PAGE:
In November 1882, a joint stock company was formed by businessmen of Union and Washington to build a telephone line to connect the two towns. Five thousand dollars were subscribed and paid for that purpose. This line was put in operation in the early part of 1883, and did good service until the summer of 1887, when the Colorado Railroad, with a telegraph line, connected Washington and Union.


The first telephone ever put up in Franklin County was built to connect the office of the Missouri Pacific Hospital, then in Washington, with the house of Dr. Jackson, who was in charge of the hospital. Soon after that, Charley Leiser, a young printer of Union, built a small telephone line in Union, Missouri. In March 1883, he and his cousin Asa Crowe, advertised that they would put up telephones and connect them for a distance of 900 feet or less for $3, and guarantee them to work.

From 1883 to 1887, Union and Washington were connected by a telephone line in order for business men to take advantage of the telegraph system.

On January 19, 1900, the Tribune announced that the Bell Telephone Company would soon have a line connecting Washington and Pacific with St. Louis, and that soon Union and towns along the Frisco Railroad would also be included in the circuit. In April of that year, anyone in Union who was willing to pay the price could use the Bell telephone in the Reinhard-Miller Drug Store to call long distance from New York to San Francisco. In November, when President McKinley was running for reelection, Bell furnished free telephone election reports. In 1901, the Tibbe Electric Company began telephone service. The Franklin County Court approved a Tibbe Electric Company bill for $15 for telephone "rent" on February 14, 1902. Among county bills approved in April 1902, we find telephone "rent" $12.30, and Bell Telephone messages .65 cents.

For most years, small independent telephone lines proliferated throughout the county. Each of these had to secure permission from the county court to erect poles and lines. Telephone users generally had free service to their nearest, larger telephone switchboard; long distance rates were charged for connections with other points. Eventually they merged with a larger service unit. This is an example, as reported in the Tribune, October 25, 1907: "The stockholders of the Commercial and the Merchants Telephone Lines had a joint meeting in Union last Saturday night, in which the Commercial Company absorbed the Merchants' line running from Union to Gerald. The Commercial Company will put the old line in first class shape, replacing poles and installing full metallic wires for long distance service over the Bell lines. Jeffriesburg, Beaufort and Leslie will be put on the line west." Telephone companies on the tax roll for Franklin County in 1910 were American Telephone and Telegraph Company, Bell Telephone Company, Berger Community Telephone Company, Union Commercial Telephone Company, Franklin Independent Telephone Company, and Pacific Home Telephone Company.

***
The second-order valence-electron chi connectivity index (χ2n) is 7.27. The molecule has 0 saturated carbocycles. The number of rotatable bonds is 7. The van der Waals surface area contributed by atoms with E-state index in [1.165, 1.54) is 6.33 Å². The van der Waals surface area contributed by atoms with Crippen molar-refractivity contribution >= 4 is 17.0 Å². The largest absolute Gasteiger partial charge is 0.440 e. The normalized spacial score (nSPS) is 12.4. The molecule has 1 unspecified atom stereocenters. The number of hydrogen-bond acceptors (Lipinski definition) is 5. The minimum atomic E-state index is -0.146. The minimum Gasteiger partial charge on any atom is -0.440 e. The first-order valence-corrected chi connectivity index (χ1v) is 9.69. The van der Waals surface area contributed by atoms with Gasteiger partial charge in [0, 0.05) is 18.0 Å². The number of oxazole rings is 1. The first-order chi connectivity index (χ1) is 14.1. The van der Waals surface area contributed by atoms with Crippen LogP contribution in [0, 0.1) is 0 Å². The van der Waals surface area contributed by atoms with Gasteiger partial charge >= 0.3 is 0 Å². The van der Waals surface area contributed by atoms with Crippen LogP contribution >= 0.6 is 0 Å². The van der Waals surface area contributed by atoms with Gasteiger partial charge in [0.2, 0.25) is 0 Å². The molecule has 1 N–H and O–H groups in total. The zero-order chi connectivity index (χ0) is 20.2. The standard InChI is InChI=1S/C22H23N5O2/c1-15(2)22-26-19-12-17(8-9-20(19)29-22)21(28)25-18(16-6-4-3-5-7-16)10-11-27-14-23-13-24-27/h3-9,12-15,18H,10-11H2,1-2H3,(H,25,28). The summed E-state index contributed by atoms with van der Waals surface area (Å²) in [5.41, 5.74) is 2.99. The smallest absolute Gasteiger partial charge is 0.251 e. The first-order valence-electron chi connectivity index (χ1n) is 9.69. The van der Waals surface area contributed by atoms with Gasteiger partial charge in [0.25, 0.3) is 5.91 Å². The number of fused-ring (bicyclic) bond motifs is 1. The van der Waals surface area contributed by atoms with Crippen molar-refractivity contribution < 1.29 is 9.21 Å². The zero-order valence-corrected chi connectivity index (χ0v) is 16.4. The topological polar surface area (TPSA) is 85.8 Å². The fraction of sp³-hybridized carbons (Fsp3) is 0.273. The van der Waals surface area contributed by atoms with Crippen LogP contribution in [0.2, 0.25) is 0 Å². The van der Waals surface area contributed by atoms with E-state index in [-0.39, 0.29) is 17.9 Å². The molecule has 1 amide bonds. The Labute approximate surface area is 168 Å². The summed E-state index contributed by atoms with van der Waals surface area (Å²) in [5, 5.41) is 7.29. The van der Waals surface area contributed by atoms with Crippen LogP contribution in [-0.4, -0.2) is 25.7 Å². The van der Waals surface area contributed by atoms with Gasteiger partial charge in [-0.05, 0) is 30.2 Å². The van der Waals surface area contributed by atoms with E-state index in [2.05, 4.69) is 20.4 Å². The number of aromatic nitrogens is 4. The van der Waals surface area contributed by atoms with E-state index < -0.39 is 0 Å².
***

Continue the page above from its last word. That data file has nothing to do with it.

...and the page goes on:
Early manufacturing in Franklin County consisted of the type normally associated with the natural resources of the county, which consisted of forest products and mineral deposits, which included iron, copper and lead.

One principal type of manufacturing in Franklin County in the early 1900's consisted of shoe manufacturing. Major operations were found in the communities of Union, Sullivan, Washington and St. Clair. Shoe manufacturing still goes on in the county, but shoe factories are no longer the economic force that they once were.

Today, Franklin County has firms specializing in the manufacturing of dairy equipment, plastic products, shoes, air conditioning equipment, wood products, office equipment, air craft parts, automotive parts, camping supplies, clothing and many other items, including iron foundries, research and development of rare metals, steel roofing joists, etc.

Roads and Highways

The major highways that have been prominent in the development of Franklin County include state Highways 100, 50, 185, 30, 47, and Interstate 44. In recent years, many service facilities, such as restaurants, motels, etc. have located along these major routes. Recently, new industries have located along Highways 47, 100, and I-44 in the eastern sections of the county.

Industrial Development

The incorporated communities in Franklin County have assigned high priority to attracting new industries to the area. To further this cause, they have formed Industrial Development Boards, designated areas as Industrial Parks, passed industrial bonds, and have occasionally acquired properties for industrial expansion.

Constraints on Economic Development

Franklin County currently has several problems that restrains the free growth and expansion of industry and development.

The primary area of concern is one which is shared with many counties; that is, the lack of proper solid waste and wastewater collection/disposal systems in the unincorporated areas. This applies to some of the incorporated communities as well.

Also, the county is experiencing the need for additional water supply systems, as well as for extending and upgrading existing systems.


Franklin County formally adopted a zoning ordinance on December 31, 1986. At present, areas near the cities of Washington and Union are zoned as Industrial Development Districts. Additionally, the county's Official Master Plan has targeted the corridors between Pacific and the Gray Summit/Villa Ridge area, and along Highway 47 between St. Clair and Washington for likely future growth.